The Reno County Commission has tentatively set a special meeting for May 21 to take up the NextEra Energy application for a conditional use permit for its proposed wind farm in southeastern Reno County.
The meeting will start at 6:30 p.m. at the Atrium Hotel and Conference Center, 1400 N. Lorraine.
No public comment is expected to be taken during the meeting, though county staff will present a report to the commission on whether any new information “that could not have been known” at the time of earlier Reno County Planning Commission public hearings has been presented for consideration.
The County Commission, meanwhile, continues to be flooded with emails and phone calls that, under the commission’s own rules set up earlier this year, the commissioner’s cannot consider when making their decision on the permit.
Development opponent Amy Brown asked the commission about the issue after reading in The News Tuesday morning about the commissioners receiving emails and phone calls in favor of the project after the Planning Commission had voted to recommend denying the permit.
“We need a point of clarification on how we should or should not proceed moving forward,” Brown said. “We’re asking whether the commission is accepting emails and phone calls at this point.”
“Anything coming to the board of county commissioners at this time, like anything else, is not considered part of the record,” said Chairman Bob Bush. “We can’t stop people from sending them. We don’t know what the source of that, the phone calls, is.”
County Administrator Gary Meagher said his office has received a number of calls, “four or five a day,” but many of them “dropped before it was answered.”
He said some 16 people have left messages.
“We’ve kept those and not shared them with the commission at all,” he said. “I’ve asked that they be written down and be kept at the administrative level.”
“It seems to be a robocall,” Meagher said. “I can’t tell you the content of the message. But none of that is to be considered by the board of commissioner in their decision making.”
Bush said he’s been putting the emails “in a folder, without reading them.”
“I’ve been sending a nice polite response saying I can’t speak to you outside of the planning and zoning process,” he said.
Bush told The News last week he’d received some 15 emails since the planning commission vote.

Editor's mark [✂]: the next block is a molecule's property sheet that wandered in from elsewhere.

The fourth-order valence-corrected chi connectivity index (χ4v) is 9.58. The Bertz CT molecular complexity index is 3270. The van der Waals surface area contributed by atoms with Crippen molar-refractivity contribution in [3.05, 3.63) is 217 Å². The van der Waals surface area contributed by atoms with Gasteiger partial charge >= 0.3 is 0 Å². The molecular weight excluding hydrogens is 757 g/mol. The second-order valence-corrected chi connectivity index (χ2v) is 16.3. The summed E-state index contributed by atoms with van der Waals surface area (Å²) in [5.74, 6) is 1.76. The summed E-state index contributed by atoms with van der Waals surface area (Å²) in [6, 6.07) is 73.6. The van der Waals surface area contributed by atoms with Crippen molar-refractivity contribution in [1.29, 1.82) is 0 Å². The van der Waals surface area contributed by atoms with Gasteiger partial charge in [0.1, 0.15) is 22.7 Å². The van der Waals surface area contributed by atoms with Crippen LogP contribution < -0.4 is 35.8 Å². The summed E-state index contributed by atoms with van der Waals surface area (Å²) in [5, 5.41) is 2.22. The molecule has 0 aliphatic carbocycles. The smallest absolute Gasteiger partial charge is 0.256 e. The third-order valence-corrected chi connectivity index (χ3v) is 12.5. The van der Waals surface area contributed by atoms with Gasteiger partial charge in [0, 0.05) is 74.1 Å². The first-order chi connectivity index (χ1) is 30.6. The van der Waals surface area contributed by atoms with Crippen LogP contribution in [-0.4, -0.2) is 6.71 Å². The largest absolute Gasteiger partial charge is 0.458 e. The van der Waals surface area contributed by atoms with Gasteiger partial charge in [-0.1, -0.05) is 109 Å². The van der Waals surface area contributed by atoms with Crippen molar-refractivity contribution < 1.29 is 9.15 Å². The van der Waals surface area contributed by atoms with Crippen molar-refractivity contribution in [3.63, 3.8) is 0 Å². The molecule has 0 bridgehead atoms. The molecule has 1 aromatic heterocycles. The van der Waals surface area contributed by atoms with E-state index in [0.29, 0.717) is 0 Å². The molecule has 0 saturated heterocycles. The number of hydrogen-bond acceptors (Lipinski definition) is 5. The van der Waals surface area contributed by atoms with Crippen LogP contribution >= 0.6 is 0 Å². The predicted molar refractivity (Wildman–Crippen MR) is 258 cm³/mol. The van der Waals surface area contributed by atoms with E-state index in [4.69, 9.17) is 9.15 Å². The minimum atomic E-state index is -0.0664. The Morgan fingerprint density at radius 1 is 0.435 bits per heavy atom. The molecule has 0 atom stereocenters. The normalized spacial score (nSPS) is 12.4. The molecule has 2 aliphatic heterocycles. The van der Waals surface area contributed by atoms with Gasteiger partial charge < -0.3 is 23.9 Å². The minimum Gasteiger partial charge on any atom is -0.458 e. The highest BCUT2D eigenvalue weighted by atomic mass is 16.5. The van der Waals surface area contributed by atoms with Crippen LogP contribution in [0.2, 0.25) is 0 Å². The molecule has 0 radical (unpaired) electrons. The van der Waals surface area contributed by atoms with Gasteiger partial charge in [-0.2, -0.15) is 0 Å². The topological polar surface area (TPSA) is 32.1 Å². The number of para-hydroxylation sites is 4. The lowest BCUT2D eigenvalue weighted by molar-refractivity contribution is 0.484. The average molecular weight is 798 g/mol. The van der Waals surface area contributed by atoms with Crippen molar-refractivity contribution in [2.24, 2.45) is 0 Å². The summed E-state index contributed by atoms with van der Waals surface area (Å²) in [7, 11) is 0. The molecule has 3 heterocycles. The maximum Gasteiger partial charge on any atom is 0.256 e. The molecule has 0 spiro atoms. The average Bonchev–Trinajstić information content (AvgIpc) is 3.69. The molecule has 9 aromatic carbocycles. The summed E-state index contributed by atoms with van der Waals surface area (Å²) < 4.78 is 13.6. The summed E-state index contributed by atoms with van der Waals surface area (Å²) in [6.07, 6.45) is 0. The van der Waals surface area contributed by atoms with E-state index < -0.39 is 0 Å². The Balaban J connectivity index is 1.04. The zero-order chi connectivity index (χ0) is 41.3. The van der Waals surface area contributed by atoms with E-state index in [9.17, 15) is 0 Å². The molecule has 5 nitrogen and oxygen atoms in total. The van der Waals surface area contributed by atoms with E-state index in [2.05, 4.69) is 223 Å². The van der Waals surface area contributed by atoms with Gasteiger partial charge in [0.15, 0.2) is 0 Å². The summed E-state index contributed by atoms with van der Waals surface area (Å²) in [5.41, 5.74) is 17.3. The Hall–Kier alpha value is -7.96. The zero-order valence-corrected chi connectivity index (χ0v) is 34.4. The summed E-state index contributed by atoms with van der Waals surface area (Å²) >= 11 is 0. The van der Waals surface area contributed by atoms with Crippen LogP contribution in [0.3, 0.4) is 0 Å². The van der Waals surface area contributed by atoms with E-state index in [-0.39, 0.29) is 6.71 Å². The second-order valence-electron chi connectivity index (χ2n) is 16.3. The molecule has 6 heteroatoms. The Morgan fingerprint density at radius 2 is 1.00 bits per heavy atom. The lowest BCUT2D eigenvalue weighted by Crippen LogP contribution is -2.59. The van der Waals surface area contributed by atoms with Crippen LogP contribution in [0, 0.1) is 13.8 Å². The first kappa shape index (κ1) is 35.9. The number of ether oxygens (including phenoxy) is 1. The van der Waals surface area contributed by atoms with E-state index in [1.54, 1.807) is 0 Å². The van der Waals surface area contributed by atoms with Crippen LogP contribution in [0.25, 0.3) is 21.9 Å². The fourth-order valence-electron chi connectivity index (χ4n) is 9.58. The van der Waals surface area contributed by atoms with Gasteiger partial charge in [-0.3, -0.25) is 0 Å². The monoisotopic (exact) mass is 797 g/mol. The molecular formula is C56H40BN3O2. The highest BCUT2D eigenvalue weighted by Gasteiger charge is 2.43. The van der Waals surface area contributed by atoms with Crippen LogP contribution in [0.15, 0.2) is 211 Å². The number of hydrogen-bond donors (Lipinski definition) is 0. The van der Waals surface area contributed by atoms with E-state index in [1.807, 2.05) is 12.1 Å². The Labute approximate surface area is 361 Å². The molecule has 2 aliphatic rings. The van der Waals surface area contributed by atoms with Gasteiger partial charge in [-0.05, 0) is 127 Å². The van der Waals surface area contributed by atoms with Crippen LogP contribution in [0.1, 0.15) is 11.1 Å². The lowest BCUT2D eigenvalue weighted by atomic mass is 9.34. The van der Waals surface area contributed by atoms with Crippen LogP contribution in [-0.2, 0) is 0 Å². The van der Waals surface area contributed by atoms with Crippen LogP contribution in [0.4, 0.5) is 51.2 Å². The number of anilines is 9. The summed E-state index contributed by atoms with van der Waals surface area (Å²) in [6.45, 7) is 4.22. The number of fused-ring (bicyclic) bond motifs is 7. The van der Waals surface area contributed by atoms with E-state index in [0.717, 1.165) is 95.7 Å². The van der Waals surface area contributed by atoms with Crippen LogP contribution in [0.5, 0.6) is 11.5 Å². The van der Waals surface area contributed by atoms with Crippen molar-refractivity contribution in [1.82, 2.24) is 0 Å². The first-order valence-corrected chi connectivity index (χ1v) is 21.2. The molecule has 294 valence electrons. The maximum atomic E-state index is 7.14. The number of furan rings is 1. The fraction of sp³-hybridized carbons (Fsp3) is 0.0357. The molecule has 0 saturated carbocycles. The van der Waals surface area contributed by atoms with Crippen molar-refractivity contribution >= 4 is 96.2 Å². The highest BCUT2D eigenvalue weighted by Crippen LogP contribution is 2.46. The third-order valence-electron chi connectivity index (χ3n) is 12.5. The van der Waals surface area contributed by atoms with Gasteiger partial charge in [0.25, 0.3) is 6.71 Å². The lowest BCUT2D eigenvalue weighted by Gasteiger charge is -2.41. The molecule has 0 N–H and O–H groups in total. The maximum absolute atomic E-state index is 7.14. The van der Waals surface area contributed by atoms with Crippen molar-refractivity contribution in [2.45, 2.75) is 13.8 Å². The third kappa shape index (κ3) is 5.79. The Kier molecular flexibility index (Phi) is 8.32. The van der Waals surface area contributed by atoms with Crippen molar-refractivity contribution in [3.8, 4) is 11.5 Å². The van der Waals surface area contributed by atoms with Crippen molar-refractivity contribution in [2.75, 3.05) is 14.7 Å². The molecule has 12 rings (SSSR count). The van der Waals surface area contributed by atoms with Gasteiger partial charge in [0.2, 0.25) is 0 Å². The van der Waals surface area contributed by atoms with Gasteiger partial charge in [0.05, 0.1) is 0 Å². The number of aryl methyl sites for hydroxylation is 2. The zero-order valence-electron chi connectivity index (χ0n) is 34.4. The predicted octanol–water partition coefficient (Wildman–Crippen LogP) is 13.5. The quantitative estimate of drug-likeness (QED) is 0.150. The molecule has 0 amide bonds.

Commissioner Ron Hirst said, “all of us have received over 3,000 form letter emails.” He didn’t indicate, however, the period over which they were received, and whether most were before or during the public hearing period.
By the week prior to the start of the public hearing, about 400 form letters had been received at the county – of which only nine were from people living within the county.
Hirst reminded the public that, if they had some information they believed was new and not considered by the planning board, it should be sent to the county administrator or planner in the form of a letter. Staff will then decide whether the commission should receive it.
“We’re not considering any phone calls or emails,” Hirst said.
“We appreciate your response and will continue to operate in good faith,” Brown said. “We’ll continue to operate as defined by the commission.”
A deadline for submittals for a protest petition remains 5 p.m. May 7.
It should take staff only a couple of days to determine whether the petition is legally sufficient, which would allow the commission to take up the issue at its May 14 commission meeting, Planner Mark Vonachen reported.
The board, however, agreed to give staff “more leeway.”
Vonachen indicated he’ll likely report on the 14th, if determined by then, if the petition was sufficient.
Hirst also asked Vonachen for clarification on the petition, whether it involves non-participating land 1,000 feet from a turbine or from a property line.
Vonachen said it involves all properties NextEra indicated it has leases on, not just those with turbines, so it is 1,000 feet from the leased property line.
County Counselor Joe O’Sullivan advised Vonachen, at some point, whether on the 14th or 21st, would also report to the commission on submissions received since the planning commission hearing and whether staff determined any of it should be forwarded. The deadline for those submissions, under the county’s new policy, was 10 days after the hearing.
“There may be none, there may be a bunch, so if we could have flexibility that would help,” Vonachen said.
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